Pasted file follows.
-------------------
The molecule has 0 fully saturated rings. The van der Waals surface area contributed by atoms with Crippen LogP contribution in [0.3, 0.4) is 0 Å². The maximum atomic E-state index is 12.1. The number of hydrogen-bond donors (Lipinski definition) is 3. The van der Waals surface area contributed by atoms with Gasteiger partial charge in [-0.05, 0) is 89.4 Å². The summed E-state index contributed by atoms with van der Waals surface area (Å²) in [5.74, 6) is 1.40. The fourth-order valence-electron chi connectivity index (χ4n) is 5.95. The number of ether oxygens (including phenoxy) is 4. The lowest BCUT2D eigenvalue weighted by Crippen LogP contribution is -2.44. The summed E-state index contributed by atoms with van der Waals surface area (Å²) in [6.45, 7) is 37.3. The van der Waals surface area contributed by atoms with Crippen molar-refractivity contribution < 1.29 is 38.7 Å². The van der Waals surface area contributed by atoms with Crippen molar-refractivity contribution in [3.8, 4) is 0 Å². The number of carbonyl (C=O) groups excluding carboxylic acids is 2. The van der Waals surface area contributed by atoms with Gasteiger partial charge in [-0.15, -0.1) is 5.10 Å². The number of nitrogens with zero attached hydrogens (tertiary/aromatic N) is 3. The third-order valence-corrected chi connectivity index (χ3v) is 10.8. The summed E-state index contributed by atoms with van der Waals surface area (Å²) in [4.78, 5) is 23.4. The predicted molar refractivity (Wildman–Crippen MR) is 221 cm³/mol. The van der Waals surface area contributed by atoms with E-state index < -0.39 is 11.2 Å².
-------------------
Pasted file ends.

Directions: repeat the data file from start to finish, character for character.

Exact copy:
The molecule has 0 fully saturated rings. The van der Waals surface area contributed by atoms with Crippen LogP contribution in [0.3, 0.4) is 0 Å². The maximum atomic E-state index is 12.1. The number of hydrogen-bond donors (Lipinski definition) is 3. The van der Waals surface area contributed by atoms with Gasteiger partial charge in [-0.05, 0) is 89.4 Å². The summed E-state index contributed by atoms with van der Waals surface area (Å²) in [5.74, 6) is 1.40. The fourth-order valence-electron chi connectivity index (χ4n) is 5.95. The number of ether oxygens (including phenoxy) is 4. The lowest BCUT2D eigenvalue weighted by Crippen LogP contribution is -2.44. The summed E-state index contributed by atoms with van der Waals surface area (Å²) in [6.45, 7) is 37.3. The van der Waals surface area contributed by atoms with Crippen molar-refractivity contribution < 1.29 is 38.7 Å². The van der Waals surface area contributed by atoms with Crippen molar-refractivity contribution in [3.8, 4) is 0 Å². The number of carbonyl (C=O) groups excluding carboxylic acids is 2. The van der Waals surface area contributed by atoms with Gasteiger partial charge in [-0.15, -0.1) is 5.10 Å². The number of nitrogens with zero attached hydrogens (tertiary/aromatic N) is 3. The third-order valence-corrected chi connectivity index (χ3v) is 10.8. The summed E-state index contributed by atoms with van der Waals surface area (Å²) in [4.78, 5) is 23.4. The predicted molar refractivity (Wildman–Crippen MR) is 221 cm³/mol. The van der Waals surface area contributed by atoms with E-state index < -0.39 is 11.2 Å².